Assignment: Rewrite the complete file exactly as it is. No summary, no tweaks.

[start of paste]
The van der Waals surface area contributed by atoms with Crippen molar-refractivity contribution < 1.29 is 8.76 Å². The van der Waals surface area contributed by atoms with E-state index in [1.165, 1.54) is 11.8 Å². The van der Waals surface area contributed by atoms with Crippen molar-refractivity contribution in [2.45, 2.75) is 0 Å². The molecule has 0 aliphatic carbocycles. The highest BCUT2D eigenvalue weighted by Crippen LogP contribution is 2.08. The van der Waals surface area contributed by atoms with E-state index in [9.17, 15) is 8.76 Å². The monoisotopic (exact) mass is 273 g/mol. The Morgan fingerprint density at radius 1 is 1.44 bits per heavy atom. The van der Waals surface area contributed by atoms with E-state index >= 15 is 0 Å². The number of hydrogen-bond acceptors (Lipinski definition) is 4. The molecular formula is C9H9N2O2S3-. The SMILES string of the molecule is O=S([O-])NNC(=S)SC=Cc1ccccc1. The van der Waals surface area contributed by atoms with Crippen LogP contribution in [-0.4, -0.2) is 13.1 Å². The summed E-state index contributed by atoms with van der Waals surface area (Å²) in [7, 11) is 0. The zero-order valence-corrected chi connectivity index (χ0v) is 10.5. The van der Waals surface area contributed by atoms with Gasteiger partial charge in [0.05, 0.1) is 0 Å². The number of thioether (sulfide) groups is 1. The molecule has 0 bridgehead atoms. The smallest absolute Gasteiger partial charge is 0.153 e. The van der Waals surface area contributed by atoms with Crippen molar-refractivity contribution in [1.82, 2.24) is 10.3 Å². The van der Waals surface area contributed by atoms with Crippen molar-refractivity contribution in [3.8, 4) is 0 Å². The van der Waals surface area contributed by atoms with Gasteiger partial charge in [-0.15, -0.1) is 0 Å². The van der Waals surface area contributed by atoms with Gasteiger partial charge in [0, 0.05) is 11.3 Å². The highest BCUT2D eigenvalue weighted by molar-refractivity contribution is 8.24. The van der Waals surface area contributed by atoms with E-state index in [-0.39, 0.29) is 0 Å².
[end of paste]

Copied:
The van der Waals surface area contributed by atoms with Crippen molar-refractivity contribution < 1.29 is 8.76 Å². The van der Waals surface area contributed by atoms with E-state index in [1.165, 1.54) is 11.8 Å². The van der Waals surface area contributed by atoms with Crippen molar-refractivity contribution in [2.45, 2.75) is 0 Å². The molecule has 0 aliphatic carbocycles. The highest BCUT2D eigenvalue weighted by Crippen LogP contribution is 2.08. The van der Waals surface area contributed by atoms with E-state index in [9.17, 15) is 8.76 Å². The monoisotopic (exact) mass is 273 g/mol. The Morgan fingerprint density at radius 1 is 1.44 bits per heavy atom. The van der Waals surface area contributed by atoms with E-state index >= 15 is 0 Å². The number of hydrogen-bond acceptors (Lipinski definition) is 4. The molecular formula is C9H9N2O2S3-. The SMILES string of the molecule is O=S([O-])NNC(=S)SC=Cc1ccccc1. The van der Waals surface area contributed by atoms with Crippen LogP contribution in [-0.4, -0.2) is 13.1 Å². The summed E-state index contributed by atoms with van der Waals surface area (Å²) in [7, 11) is 0. The zero-order valence-corrected chi connectivity index (χ0v) is 10.5. The van der Waals surface area contributed by atoms with Gasteiger partial charge in [0.05, 0.1) is 0 Å². The number of thioether (sulfide) groups is 1. The molecule has 0 bridgehead atoms. The smallest absolute Gasteiger partial charge is 0.153 e. The van der Waals surface area contributed by atoms with Crippen molar-refractivity contribution in [1.82, 2.24) is 10.3 Å². The van der Waals surface area contributed by atoms with Crippen molar-refractivity contribution in [3.8, 4) is 0 Å². The van der Waals surface area contributed by atoms with Gasteiger partial charge in [-0.15, -0.1) is 0 Å². The van der Waals surface area contributed by atoms with Gasteiger partial charge in [0, 0.05) is 11.3 Å². The highest BCUT2D eigenvalue weighted by molar-refractivity contribution is 8.24. The van der Waals surface area contributed by atoms with E-state index in [-0.39, 0.29) is 0 Å².